The draft NPRM is the first step in what will certainly be a contentious rulemaking. The Commission will vote on whether to adopt the NPRM at its next open meeting on October 19, 2023. (Despite the looming potential for a government shutdown, the FCC has indicated it possesses sufficient funds to continue operating through October 20.) Once adopted, the NPRM will trigger a round of comments and reply comments. (Currently, comments are due December 14, 2023, and reply comments due January 17, 2024, but it is possible parties will seek extensions.) Following the public comment period, the Commission will likely then proceed to a final rule. Interested stakeholders should participate in the public comment period to ensure their views are heard and to preserve arguments for any future appeal.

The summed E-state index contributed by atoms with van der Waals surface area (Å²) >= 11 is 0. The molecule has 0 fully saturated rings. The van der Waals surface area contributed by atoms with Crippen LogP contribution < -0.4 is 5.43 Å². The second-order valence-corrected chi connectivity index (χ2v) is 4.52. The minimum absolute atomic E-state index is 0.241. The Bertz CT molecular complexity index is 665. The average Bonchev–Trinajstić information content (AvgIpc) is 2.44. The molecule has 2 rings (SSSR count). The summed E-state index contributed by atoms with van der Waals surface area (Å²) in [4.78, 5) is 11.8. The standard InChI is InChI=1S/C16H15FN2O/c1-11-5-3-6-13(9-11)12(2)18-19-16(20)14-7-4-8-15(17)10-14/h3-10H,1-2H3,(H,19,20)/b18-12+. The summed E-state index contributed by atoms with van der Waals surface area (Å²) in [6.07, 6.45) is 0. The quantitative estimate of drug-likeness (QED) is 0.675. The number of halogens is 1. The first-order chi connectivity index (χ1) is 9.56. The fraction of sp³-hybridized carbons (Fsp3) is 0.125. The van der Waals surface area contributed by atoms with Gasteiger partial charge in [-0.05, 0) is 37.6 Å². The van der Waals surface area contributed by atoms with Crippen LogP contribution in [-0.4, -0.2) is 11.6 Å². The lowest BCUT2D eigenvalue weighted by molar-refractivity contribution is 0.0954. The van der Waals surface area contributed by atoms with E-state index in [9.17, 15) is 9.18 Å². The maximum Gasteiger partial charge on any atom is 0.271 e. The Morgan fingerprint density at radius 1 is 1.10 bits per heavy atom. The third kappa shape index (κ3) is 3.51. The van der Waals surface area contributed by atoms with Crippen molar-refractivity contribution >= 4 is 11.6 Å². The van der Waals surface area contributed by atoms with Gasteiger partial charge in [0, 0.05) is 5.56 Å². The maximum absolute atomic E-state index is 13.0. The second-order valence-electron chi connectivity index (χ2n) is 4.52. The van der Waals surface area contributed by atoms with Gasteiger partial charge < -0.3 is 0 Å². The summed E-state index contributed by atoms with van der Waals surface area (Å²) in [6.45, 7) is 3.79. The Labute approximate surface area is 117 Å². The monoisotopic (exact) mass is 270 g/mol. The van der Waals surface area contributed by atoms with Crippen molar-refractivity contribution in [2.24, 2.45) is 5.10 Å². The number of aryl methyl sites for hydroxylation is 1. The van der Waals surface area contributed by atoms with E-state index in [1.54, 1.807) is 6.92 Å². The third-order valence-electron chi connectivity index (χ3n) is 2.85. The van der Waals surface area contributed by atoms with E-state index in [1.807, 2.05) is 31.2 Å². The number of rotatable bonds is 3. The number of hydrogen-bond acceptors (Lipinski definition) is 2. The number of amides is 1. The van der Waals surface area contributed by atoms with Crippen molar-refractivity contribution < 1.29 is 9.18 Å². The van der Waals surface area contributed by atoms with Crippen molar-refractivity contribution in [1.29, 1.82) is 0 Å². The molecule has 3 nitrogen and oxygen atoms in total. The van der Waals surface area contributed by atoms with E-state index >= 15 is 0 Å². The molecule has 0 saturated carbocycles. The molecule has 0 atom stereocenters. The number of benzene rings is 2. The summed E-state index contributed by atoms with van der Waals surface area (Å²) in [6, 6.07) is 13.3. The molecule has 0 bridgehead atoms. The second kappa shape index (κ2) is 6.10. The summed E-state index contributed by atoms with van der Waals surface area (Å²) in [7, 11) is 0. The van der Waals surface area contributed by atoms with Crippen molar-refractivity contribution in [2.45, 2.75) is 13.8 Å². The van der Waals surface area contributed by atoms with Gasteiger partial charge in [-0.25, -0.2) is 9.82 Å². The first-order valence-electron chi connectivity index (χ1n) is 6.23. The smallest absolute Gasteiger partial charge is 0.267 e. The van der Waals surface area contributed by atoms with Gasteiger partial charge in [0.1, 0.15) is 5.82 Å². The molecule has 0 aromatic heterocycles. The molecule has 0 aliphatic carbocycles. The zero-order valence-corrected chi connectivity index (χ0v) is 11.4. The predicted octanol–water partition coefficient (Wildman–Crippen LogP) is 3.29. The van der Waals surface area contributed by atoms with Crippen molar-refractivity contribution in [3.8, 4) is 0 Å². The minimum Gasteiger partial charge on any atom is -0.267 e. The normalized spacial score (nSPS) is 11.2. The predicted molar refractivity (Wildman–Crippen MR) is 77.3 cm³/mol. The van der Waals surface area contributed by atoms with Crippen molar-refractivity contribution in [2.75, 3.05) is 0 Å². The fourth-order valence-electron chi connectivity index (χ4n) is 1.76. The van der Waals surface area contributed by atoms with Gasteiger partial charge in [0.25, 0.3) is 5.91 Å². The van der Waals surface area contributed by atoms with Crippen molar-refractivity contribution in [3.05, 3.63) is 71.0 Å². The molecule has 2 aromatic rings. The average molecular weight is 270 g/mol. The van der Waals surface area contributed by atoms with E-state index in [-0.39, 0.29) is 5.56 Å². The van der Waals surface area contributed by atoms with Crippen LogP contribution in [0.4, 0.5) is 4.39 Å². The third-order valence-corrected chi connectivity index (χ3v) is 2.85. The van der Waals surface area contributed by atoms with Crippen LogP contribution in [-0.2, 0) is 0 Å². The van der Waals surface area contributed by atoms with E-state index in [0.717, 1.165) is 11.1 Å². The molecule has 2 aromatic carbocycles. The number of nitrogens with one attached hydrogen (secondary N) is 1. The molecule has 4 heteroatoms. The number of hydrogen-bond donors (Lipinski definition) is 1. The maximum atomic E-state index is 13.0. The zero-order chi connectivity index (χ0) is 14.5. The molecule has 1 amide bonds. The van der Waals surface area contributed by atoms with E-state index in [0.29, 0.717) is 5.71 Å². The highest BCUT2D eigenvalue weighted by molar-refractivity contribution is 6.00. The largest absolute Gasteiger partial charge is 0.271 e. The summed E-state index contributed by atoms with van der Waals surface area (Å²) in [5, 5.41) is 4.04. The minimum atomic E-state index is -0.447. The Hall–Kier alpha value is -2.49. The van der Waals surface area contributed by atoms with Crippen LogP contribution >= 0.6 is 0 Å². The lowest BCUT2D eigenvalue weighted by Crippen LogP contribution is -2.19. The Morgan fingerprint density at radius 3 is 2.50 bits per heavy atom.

Proposed Reclassification of Broadband Internet Access Service
The Commission proposes to (i) reclassify broadband Internet access service (BIAS) as a telecommunications service instead of an information service, and (ii) to reclassify mobile BIAS as a commercial mobile service. ¶ 16. Since 2018, BIAS has been classified as an “information service” and thus subject to the “the light-touch regulatory treatment of Title I” of the Communications Act (Act).1 By reclassifying BIAS as a “telecommunications service,” the Commission’s proposal would subject BIAS to Title II of the Act. Title II has historically been used to regulate common carriers, subjecting such entities to a range of burdensome and far-reaching rules. As in the earlier 2015 Open Internet Order, the NPRM proposes to expressly forbear from a wide range of these Title II obligations, including ex ante rate regulation, but on a range of matters it leaves the door open to the imposition of liability through post hoc enforcement proceedings. ¶ 104.